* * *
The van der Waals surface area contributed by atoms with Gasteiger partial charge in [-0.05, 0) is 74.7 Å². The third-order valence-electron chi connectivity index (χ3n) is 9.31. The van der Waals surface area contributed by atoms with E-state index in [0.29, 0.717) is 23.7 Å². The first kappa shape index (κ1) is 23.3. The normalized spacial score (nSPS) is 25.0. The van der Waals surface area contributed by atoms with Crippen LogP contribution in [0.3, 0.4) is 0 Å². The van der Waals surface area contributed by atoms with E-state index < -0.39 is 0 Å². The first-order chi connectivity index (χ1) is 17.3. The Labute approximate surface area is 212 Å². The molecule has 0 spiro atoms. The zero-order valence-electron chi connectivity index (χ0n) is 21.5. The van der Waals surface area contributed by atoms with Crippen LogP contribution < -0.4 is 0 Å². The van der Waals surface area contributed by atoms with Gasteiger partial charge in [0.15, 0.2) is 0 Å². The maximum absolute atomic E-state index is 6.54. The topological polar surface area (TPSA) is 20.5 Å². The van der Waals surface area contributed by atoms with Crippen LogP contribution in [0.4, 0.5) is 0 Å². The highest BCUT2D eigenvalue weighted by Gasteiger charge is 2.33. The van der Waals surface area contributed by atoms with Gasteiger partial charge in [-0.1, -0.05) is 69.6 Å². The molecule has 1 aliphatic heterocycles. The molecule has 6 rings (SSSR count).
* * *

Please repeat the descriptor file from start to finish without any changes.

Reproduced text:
The van der Waals surface area contributed by atoms with Gasteiger partial charge in [-0.05, 0) is 74.7 Å². The third-order valence-electron chi connectivity index (χ3n) is 9.31. The van der Waals surface area contributed by atoms with E-state index in [0.29, 0.717) is 23.7 Å². The first kappa shape index (κ1) is 23.3. The normalized spacial score (nSPS) is 25.0. The van der Waals surface area contributed by atoms with Crippen LogP contribution in [0.3, 0.4) is 0 Å². The van der Waals surface area contributed by atoms with E-state index < -0.39 is 0 Å². The first-order chi connectivity index (χ1) is 17.3. The Labute approximate surface area is 212 Å². The molecule has 0 spiro atoms. The zero-order valence-electron chi connectivity index (χ0n) is 21.5. The van der Waals surface area contributed by atoms with Crippen LogP contribution < -0.4 is 0 Å². The van der Waals surface area contributed by atoms with Gasteiger partial charge in [0.15, 0.2) is 0 Å². The maximum absolute atomic E-state index is 6.54. The topological polar surface area (TPSA) is 20.5 Å². The van der Waals surface area contributed by atoms with Crippen LogP contribution in [0.4, 0.5) is 0 Å². The highest BCUT2D eigenvalue weighted by Gasteiger charge is 2.33. The van der Waals surface area contributed by atoms with Gasteiger partial charge in [-0.1, -0.05) is 69.6 Å². The molecule has 1 aliphatic heterocycles. The molecule has 6 rings (SSSR count).